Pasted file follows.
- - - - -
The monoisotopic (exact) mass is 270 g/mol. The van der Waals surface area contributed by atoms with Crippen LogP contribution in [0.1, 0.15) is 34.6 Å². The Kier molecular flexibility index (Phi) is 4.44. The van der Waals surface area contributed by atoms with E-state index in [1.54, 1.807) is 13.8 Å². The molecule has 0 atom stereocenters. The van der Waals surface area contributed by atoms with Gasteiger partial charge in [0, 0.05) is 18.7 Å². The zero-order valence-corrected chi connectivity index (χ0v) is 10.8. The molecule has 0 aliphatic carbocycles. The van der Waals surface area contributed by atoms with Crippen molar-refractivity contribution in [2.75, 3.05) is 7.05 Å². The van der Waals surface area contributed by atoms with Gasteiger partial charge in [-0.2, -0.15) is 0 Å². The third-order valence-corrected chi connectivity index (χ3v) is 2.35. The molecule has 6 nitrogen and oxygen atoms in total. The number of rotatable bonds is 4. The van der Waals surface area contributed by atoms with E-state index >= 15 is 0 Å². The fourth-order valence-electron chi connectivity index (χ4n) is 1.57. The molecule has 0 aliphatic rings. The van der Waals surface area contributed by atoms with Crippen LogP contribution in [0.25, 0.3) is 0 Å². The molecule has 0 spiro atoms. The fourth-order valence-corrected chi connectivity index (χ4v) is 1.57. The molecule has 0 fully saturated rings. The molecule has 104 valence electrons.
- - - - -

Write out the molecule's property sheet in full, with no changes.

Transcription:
The monoisotopic (exact) mass is 270 g/mol. The van der Waals surface area contributed by atoms with Crippen LogP contribution in [0.1, 0.15) is 34.6 Å². The Kier molecular flexibility index (Phi) is 4.44. The van der Waals surface area contributed by atoms with E-state index in [1.54, 1.807) is 13.8 Å². The molecule has 0 atom stereocenters. The van der Waals surface area contributed by atoms with Gasteiger partial charge in [0, 0.05) is 18.7 Å². The zero-order valence-corrected chi connectivity index (χ0v) is 10.8. The molecule has 0 aliphatic carbocycles. The van der Waals surface area contributed by atoms with Crippen molar-refractivity contribution in [2.75, 3.05) is 7.05 Å². The van der Waals surface area contributed by atoms with Gasteiger partial charge in [-0.2, -0.15) is 0 Å². The third-order valence-corrected chi connectivity index (χ3v) is 2.35. The molecule has 6 nitrogen and oxygen atoms in total. The number of rotatable bonds is 4. The van der Waals surface area contributed by atoms with E-state index >= 15 is 0 Å². The fourth-order valence-electron chi connectivity index (χ4n) is 1.57. The molecule has 0 aliphatic rings. The van der Waals surface area contributed by atoms with Crippen LogP contribution in [0.25, 0.3) is 0 Å². The molecule has 0 spiro atoms. The fourth-order valence-corrected chi connectivity index (χ4v) is 1.57. The molecule has 0 fully saturated rings. The molecule has 104 valence electrons.